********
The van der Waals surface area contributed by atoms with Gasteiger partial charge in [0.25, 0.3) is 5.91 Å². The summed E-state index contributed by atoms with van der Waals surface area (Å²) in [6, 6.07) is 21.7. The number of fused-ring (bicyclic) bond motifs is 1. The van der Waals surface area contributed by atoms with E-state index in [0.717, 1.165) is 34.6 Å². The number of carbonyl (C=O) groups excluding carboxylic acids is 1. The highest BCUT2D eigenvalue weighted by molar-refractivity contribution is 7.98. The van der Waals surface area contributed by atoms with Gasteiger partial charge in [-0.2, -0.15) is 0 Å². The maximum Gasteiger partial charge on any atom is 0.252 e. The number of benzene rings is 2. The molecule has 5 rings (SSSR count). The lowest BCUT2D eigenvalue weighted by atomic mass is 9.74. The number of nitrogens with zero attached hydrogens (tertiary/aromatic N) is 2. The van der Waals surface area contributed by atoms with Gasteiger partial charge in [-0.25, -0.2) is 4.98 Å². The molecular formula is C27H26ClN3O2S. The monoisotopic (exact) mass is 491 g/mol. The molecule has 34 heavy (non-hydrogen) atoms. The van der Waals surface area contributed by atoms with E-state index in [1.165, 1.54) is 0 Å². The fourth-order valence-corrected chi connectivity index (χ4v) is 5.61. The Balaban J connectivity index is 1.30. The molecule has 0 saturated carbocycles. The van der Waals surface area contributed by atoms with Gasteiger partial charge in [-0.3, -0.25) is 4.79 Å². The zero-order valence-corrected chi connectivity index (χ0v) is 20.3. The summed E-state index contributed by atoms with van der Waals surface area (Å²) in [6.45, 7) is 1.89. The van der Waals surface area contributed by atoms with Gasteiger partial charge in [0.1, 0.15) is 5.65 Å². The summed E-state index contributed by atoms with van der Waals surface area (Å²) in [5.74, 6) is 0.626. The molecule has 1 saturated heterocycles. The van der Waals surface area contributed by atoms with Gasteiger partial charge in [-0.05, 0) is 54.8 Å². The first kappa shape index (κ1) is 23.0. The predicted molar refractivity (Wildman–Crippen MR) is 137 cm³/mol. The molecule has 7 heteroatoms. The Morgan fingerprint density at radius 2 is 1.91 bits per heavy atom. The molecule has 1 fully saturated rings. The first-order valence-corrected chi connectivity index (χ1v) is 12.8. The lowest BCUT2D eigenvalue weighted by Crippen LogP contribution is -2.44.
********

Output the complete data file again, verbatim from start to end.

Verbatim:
The van der Waals surface area contributed by atoms with Gasteiger partial charge in [0.25, 0.3) is 5.91 Å². The summed E-state index contributed by atoms with van der Waals surface area (Å²) in [6, 6.07) is 21.7. The number of fused-ring (bicyclic) bond motifs is 1. The van der Waals surface area contributed by atoms with E-state index in [0.717, 1.165) is 34.6 Å². The number of carbonyl (C=O) groups excluding carboxylic acids is 1. The highest BCUT2D eigenvalue weighted by molar-refractivity contribution is 7.98. The van der Waals surface area contributed by atoms with Gasteiger partial charge in [-0.2, -0.15) is 0 Å². The maximum Gasteiger partial charge on any atom is 0.252 e. The number of benzene rings is 2. The molecule has 5 rings (SSSR count). The lowest BCUT2D eigenvalue weighted by atomic mass is 9.74. The number of nitrogens with zero attached hydrogens (tertiary/aromatic N) is 2. The van der Waals surface area contributed by atoms with Gasteiger partial charge in [-0.25, -0.2) is 4.98 Å². The molecular formula is C27H26ClN3O2S. The monoisotopic (exact) mass is 491 g/mol. The molecule has 34 heavy (non-hydrogen) atoms. The van der Waals surface area contributed by atoms with E-state index in [1.165, 1.54) is 0 Å². The fourth-order valence-corrected chi connectivity index (χ4v) is 5.61. The Balaban J connectivity index is 1.30. The molecule has 0 saturated carbocycles. The van der Waals surface area contributed by atoms with Gasteiger partial charge in [-0.3, -0.25) is 4.79 Å². The zero-order valence-corrected chi connectivity index (χ0v) is 20.3. The summed E-state index contributed by atoms with van der Waals surface area (Å²) in [6.45, 7) is 1.89. The van der Waals surface area contributed by atoms with Gasteiger partial charge in [0.1, 0.15) is 5.65 Å². The summed E-state index contributed by atoms with van der Waals surface area (Å²) in [5.74, 6) is 0.626. The molecule has 1 saturated heterocycles. The van der Waals surface area contributed by atoms with Gasteiger partial charge in [-0.05, 0) is 54.8 Å². The first kappa shape index (κ1) is 23.0. The predicted molar refractivity (Wildman–Crippen MR) is 137 cm³/mol. The molecule has 7 heteroatoms. The Morgan fingerprint density at radius 2 is 1.91 bits per heavy atom. The molecule has 1 fully saturated rings. The first-order valence-corrected chi connectivity index (χ1v) is 12.8. The lowest BCUT2D eigenvalue weighted by Crippen LogP contribution is -2.44.